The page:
One of the things that I find incredibly frustrating about the current discussion on teacher evaluation is that it’s almost entirely focused on adults, rather than kids. Obviously, “putting adult interests ahead of kids” is a complaint you hear a lot in education reform conversations, and there’s clearly an element to that here: In the debate over teacher evaluation systems, there’s a tremendous emphasis on whether these systems are fair to teachers: Are student learning gain measures are accurate and valid reflections of teachers’ impact? Are observers unbiased and sufficiently trained? Are teachers identified as ineffective are given sufficient opportunity to improve? Is the system as a whole is sufficiently valid and reliable to serve as a grounds for dismissal decisions? And these are important questions--after all, we are talking about people’s livelihoods here. But in debating what’s fair to teachers, we shouldn’t ignore what’s fair to kids. Kids’ and teachers’ interests are very often aligned (unfairly dismissing good teachers would also be unfair to kids), but there are also trade-offs. The higher we set the bar for identifying ineffective teachers or taking corrective actions towards them, the more kids will be unfairly subjected to ineffective teaching.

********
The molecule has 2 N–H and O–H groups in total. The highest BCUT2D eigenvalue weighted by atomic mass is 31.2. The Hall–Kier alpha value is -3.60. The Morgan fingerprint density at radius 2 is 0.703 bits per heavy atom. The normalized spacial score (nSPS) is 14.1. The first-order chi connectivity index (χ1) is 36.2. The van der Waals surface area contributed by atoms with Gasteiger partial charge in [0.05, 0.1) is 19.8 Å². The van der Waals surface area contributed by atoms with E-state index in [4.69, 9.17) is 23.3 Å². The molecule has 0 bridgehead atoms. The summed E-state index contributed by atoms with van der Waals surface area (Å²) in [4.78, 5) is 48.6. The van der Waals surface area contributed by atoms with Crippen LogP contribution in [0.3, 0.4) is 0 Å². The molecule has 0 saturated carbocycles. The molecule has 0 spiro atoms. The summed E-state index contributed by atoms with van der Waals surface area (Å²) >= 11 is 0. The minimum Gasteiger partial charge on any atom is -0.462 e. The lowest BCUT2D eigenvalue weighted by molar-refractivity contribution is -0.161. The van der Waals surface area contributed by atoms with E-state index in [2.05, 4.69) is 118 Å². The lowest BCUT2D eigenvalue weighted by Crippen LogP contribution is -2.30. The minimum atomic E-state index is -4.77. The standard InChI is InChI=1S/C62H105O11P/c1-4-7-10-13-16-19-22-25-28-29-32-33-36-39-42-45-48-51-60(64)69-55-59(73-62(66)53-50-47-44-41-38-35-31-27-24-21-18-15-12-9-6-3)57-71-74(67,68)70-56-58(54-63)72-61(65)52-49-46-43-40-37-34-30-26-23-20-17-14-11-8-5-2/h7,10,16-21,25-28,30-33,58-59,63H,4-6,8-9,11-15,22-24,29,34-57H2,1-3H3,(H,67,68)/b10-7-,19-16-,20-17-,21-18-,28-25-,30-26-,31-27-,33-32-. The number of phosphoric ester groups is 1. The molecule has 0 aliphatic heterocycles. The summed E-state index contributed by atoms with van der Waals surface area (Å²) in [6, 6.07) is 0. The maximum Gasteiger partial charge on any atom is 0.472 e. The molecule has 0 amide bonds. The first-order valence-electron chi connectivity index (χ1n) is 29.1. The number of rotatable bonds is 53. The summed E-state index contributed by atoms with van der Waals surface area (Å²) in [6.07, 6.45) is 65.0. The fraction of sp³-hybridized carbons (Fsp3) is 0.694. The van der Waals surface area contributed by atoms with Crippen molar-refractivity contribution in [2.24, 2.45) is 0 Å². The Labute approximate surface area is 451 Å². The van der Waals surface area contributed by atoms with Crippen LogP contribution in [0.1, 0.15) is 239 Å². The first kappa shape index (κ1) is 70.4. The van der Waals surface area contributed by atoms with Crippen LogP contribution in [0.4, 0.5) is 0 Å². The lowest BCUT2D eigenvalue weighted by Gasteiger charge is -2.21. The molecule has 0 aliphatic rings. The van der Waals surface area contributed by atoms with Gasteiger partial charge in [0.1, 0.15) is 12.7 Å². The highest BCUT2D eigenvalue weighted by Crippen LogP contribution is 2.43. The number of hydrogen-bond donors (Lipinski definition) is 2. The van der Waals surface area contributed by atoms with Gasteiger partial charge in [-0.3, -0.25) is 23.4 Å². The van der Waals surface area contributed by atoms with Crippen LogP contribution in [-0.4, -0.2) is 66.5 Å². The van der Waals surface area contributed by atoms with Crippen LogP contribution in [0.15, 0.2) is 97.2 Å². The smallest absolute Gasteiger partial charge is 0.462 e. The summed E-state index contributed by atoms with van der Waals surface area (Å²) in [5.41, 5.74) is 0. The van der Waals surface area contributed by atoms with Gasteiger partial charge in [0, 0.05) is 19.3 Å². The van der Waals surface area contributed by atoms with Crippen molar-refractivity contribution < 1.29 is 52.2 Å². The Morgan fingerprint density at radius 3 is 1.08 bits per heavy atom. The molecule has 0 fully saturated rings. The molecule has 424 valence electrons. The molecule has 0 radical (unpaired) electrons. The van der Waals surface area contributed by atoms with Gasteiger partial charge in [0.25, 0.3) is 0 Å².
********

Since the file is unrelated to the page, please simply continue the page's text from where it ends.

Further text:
But there’s a second level at which we focus on adults rather than kids here. Nearly all of our conversations around teacher evaluations focus on teachers as the unit of analysis--for example, many states have provisions designed to dismiss teachers who are rated ineffective for two years. What if we flip that and look at kids as the unit of analysis, using teacher evaluation data to track the quality of instruction to which children are exposed over time. We could say, for example, that no child should be assigned to two ineffective teachers in consecutive years. We could say that districts should make every effort to assign students who had a teacher rated “ineffective” or “needs improvement” in the past year to a teacher rated “effective” or “highly effective” this year. We could say that kids who are particularly struggling in math should be assigned to teachers who perform well on student learning measures in math. And so forth. From the current debate, you’d think that value-added data is only good for evaluating teachers, but, as Craig Jerald has written, it can provide a wealth of information that can be used to inform both instruction and smarter student assignment decisions for the individual child--and should be. Such conversations have the potential to dramatically shift the way we currently distribute and prioritize teaching talent to students in schools. Given the body of evidence that teachers impacts on student learning are cumulative--students with three effective teachers in a row will learn substantially more than those with three ineffective teachers--it seems insane not to look at how we use teacher evaluation data from the lens of the child, not just the teacher.
The opinions expressed in Sara Mead’s Policy Notebook are strictly those of the author(s) and do not reflect the opinions or endorsement of Editorial Projects in Education, or any of its publications.